The truth is we don't know what Judge Alito's personal or jurisprudential views on affirmative action are, as evidenced by the fact that AAAA can point to no more than a few tidbits from twenty years ago as indicators of those views. But even if we assume, for argument's sake, that Justice Alito would be skeptical of affirmative action – that is, preferences for minorities – it is hard to explain AAAA's negative comparison to Justice O’Connor. Although O'Connor did author an opinion upholding an affirmative action admissions plan in Grutter v. Bollinger, she has sided with the party challenging an affirmative action plan on most of the occasions that the issue has come before the Supreme Court. The examples include a broad range of affirmative action programs, encompassing employment (Wygant v. Jackson and Sheet Metal Workers v. EEOC), contracting (Adarand v. Pena and Richmond v. Croson), admissions (Gratz v. Bollinger), and government licensing (Metro Broadcasting v. FCC).
Perhaps the most interesting thing about AAAA's press release is that it reveals that AAAA – like much of the civil rights community – has never come to grips with the discriminatory nature of affirmative action. The press release describes President Johnson's famous Executive Order 11246, issued in 1965, as "requir[ing] that federal contractors . . . use affirmative action," but the release goes on to claim that "the Executive Order and its regulations do not require or condone preferential treatment." That is an outright contradiction, because affirmative action is, by definition, preferential treatment for minorities or other "disadvantaged" classes of people. That is precisely why it is controversial and subject to legal challenge. When affirmative action is challenged in court, the issue is not whether minorities are receiving preferences, but whether those preferences can be justified by diversity or the like. I bring this up not to find fault with AAAA, but to point out that the Left often defends affirmative action by refusing to acknowledge it for what it is. Thus, it is no wonder that AAAA cannot imagine that Judge Alito – and the American people – might have reservations about affirmative action while being entirely supportive of anti-discrimination laws.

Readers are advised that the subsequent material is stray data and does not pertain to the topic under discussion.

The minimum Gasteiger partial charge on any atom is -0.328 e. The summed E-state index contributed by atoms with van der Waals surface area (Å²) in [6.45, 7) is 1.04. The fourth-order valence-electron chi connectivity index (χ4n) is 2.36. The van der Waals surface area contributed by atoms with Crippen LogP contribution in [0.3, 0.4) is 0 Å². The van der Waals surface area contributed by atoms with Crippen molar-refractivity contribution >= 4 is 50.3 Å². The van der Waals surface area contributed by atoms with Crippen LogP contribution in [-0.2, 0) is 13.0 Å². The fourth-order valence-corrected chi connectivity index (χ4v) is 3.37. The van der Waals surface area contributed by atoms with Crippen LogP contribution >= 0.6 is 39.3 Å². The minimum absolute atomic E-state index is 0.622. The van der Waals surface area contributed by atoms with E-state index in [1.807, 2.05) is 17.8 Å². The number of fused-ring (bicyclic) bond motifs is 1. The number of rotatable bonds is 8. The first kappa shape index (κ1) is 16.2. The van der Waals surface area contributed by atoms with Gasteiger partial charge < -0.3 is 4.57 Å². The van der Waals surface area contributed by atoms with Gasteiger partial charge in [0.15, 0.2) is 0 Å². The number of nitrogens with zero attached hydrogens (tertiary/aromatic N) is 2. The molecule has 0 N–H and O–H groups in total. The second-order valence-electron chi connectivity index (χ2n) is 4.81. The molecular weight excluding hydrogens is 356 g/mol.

Of course, AAAA would like us to believe that Alito is unsympathetic to victims of discrimination. But, like other attempts to support this claim, AAAA's press release paints a distorted picture of Alito's record by omitting mention of cases in which he ruled in favor of civil rights plaintiffs, and portraying rulings based on procedural and/or narrow issues as broad rulings against civil rights. Ample examples of both types of distortion can be found in a report by the Committee For Justice. Accordingly, I won't go into detail here, except to recommend looking at the report's examples of cases where Alito has ruled for plaintiffs claiming race discrimination (Brinson and Williams), disability discrimination (Polini and Shapiro), age discrimination (Showalter), and violations of other employee rights (Mitchum).